Worst line: No. 1: Some parts of Take Your Shirt Off and Cry are so neat, they leave you wondering if they include made-up scenes, dialogue, or characters. Balbirer doesn’t clarify the issue in a vague author’s note that says that she has “in some instances, compressed or expanded time, or otherwise altered events for literary reasons, while remaining faithful to the essential truth of the stories.” No. 2: Balbirer likes cute words (such as “humonguous,” “bazillion” and “suckiest”) that at times work against the serious points she is trying to make.

Published: April 2009

About the author: Balbirer co-owns the Manhattan restaurant Pasita.

One-Book Reviews is for people who like to read but dislike hype and review inflation.

© 2009 Janice Harayda. All rights reserved.
www.twitter.com/janiceharayda

February 26, 2009

2009 Delete Key Awards Finalist #1 – Denis Leary’s ‘Why We Suck’

Delete Key Awards Finalist #1 comes from Denis Leary’s Why We Suck: A Feel Good Guide to Staying Fat, Loud, Lazy and Stupid (Viking, 240 pp., $26.95):

The winner of the first-ever One-Minute Book Reviews visitors’ poll:
“I’ll take five Anna Nicole Smiths for every Martin Luther King.”

And the runner-up in the poll:
“The women [at the gym]? Paired off on adjacent treadmills or elliptical trainers – yak yakkety yick yak yic, yic yickety, yawbeddy jawbeddy – jic jak yick. Yicketty yacketty blah blah blah.”

Can we all agree that somebody needs to rescue the prose of the star of Rescue Me?

© 2009 Janice Harayda. All rights reserved.

February 21, 2009

You Be the Delete Key Awards Judge — First-Ever One-Minute Book Reviews Visitors Poll — What Is the Worst Line in Denis Leary’s ‘Why We Suck’?

Filed under: Delete Key Awards — 1minutebookreviewswordpresscom @ 9:06 pm
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Update at Sunday 9:15 p.m. Eastern Time: Right now it’s a dead heat between two of the quotes below. Although other posts will follow, the poll will remain open until 5 p.m. Wednesday. The results will appear Thursday, Feb. 26, when the 2009 Delete Key Awards shortlist is announced. Thanks for visiting One-Minute Book Reviews. Jan

On Thursday I’ll post the shortlist for the Third Annual Delete Key Awards for the year’s worst writing in books, and this year I wanted to let you choose one of the finalists. This sounded easy, because WordPress has added a polling tool called PollDaddy. And the obvious choice was to let you pick a line from Why We Suck, a collection of rants by Rescue Me star Denis Leary, because that one abounded with candidates for deletion.

But trying to get PollDaddy working was more stressful than the time I was trapped on a Manhattan subway while the police searched for a gunman on the tracks, because in that case the cops found the guy pretty quickly and the train started moving again. My attempt to get the poll working went on for days and involved a) visits to the WordPress Support Pages; b) e-mail to support@wordpress.com; and b) using the PollDaddy page on WordPress TV.

When I finally got the poll going, I saw that PollDaddy doesn’t provide enough space for the full fourth quote below which you can read here. Given all this, I’m not sure when I’ll do another survey, so if you want to tamper with the Delete Key Awards jury, this is your chance. Results of the poll will appear Thursday.

(c) 2009 Janice Harayda. All rights reserved.

www.twitter.com/janiceharayda

February 20, 2009

Vote for Denis Leary’s Worst Line – Which One Should be a Finalist for a Delete Key Award for the Year’s Worst Writing in Books?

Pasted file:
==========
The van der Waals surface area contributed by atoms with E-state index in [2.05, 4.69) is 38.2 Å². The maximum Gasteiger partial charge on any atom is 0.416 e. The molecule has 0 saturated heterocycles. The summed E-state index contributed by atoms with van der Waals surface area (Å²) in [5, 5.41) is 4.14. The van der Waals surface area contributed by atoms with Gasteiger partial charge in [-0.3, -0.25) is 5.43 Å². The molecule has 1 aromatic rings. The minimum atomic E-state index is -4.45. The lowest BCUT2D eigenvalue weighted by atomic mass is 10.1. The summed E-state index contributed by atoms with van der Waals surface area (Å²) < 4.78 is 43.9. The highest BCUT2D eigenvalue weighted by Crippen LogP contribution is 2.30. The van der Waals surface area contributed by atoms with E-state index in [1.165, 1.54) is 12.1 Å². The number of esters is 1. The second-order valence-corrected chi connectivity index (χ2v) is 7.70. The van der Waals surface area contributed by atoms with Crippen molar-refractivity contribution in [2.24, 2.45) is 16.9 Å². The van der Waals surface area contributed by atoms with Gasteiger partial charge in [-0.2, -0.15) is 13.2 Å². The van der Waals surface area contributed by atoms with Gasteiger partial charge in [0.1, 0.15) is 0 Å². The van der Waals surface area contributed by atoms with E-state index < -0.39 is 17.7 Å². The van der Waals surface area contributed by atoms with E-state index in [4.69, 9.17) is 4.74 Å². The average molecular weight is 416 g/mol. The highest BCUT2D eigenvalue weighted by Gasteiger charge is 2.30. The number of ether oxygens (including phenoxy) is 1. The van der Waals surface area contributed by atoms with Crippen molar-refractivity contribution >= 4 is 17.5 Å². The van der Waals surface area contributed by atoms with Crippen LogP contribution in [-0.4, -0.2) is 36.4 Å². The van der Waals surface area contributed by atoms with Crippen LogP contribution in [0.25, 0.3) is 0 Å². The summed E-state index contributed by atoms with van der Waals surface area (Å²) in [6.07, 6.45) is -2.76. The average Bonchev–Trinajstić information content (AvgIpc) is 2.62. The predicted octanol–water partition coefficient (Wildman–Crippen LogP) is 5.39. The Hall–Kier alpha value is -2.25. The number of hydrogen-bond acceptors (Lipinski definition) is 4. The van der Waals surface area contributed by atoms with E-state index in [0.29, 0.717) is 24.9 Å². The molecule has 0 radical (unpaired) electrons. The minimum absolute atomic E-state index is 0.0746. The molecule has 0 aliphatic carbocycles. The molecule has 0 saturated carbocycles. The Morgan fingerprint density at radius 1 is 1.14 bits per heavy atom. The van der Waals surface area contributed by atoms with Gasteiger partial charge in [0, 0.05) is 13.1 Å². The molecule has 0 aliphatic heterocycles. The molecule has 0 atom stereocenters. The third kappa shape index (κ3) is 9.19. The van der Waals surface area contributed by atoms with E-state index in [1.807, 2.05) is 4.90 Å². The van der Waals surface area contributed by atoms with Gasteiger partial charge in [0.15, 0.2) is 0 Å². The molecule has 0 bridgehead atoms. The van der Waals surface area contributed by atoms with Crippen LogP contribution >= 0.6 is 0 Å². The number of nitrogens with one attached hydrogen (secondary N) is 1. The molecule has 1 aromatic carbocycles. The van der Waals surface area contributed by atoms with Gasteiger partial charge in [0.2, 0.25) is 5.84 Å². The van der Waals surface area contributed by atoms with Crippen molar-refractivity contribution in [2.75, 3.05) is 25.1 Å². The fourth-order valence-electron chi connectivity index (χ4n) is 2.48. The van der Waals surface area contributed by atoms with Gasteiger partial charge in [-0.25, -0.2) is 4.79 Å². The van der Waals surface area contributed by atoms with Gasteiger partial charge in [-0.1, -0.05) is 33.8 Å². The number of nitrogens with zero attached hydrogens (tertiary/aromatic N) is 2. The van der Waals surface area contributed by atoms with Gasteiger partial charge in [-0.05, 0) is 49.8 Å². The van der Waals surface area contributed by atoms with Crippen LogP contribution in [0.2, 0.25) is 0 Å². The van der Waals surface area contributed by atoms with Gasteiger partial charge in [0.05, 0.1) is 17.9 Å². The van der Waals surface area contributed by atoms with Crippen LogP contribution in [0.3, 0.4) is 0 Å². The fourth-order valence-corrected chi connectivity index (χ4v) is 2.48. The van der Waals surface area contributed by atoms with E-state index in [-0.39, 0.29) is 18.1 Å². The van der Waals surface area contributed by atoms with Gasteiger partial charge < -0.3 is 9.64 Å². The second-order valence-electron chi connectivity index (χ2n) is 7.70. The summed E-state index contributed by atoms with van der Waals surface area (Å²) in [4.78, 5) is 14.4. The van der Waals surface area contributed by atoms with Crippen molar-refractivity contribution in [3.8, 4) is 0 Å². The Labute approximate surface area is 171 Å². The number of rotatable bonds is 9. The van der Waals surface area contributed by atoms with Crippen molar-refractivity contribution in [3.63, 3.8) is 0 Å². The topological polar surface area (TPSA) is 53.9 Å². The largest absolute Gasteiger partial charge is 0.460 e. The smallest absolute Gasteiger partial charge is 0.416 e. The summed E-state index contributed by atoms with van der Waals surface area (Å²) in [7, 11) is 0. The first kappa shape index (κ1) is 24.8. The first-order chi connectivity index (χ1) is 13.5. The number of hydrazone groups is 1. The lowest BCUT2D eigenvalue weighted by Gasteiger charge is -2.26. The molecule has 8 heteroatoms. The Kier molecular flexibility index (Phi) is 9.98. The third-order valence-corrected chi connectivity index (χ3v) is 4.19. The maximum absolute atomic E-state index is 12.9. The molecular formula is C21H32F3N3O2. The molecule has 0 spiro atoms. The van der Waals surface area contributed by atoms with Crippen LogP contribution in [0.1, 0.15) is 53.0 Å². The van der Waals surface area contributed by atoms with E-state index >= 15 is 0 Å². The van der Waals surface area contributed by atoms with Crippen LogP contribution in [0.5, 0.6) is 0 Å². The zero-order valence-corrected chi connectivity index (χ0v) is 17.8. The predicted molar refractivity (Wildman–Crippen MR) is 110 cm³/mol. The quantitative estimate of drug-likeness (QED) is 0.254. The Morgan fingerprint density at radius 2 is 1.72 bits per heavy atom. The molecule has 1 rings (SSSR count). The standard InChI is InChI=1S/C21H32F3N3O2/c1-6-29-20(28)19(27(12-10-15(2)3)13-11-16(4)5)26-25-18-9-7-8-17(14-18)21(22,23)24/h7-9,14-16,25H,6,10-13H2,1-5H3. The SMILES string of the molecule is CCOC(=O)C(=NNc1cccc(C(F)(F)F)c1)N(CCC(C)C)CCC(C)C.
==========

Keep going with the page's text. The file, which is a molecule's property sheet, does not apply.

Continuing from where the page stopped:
Filed under: Delete Key Awards — 1minutebookreviewswordpresscom @ 1:19 am
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One or two lines usually stand out in books that are frontrunners for the Delete Key Awards for bad writing, the shortlist for which will be announced on Feb. 26. Then there’s Why We Suck: A Feel Good Guide to Staying Fat, Loud, Lazy and Stupid. (Viking, 240 pp., $26.95) by the comedian and Rescue Me star Denis Leary. You could practically tape pages from this one to a wall, throw darts, and come up with a winner.

Can you help to select the worst line from among the many worthies in the book? Some of the candidates appear below. (In entry No. 4, asterisks replace words likely get this post blocked by library filters.)

1 “I’ll take five Anna Nicole Smiths for every Martin Luther King.”

2 “I don’t know a living man on this planet who DOESN’T have attention deficit disorder or spends [sic] at least twelve hours of each day thinking about his penis.”

3 “The women [at the gym]? Paired off on adjacent treadmills or elliptical trainers – yak yakkety yick yak yic, yic yickety, yawbeddy jawbeddy – jic jak yick. Yicketty yacketty blah blah blah.”

4 “Which is why I walk around now just wishing I could grab every other mouthy, misbehaved, spoiled and rotten little urchin I come across in airports and restaurants and just when I’m walking down the street – kids who are throwing snit fits in public as their disinterested or seemingly powerless parents stand off to the side and let the rest of us listen to the whining – I just once wanna grab them HARD by the flesh on their twiggy upper arms, that soft flesh that really hurts – and I mean grab them bruise-inducing, five-finger-indentation-left-behind hard – and whisper Clint Eastwood–style in their dirty little ear: Listen up and listen fast, punk, ’cause I’m only saying this one ****** time: yer gonna shut the **** up right now and start doing what yer dumb*** mom and dad say from here on in or a special van is gonna pull up one day and just pluck you right off the ****** street and drop your *** on a plane to Iraq where you will be dropped out of the sky with nuthin’ but a parachute and a bag of white rice – no cash, no toys, no more SpongeBob Square***– ya follow?”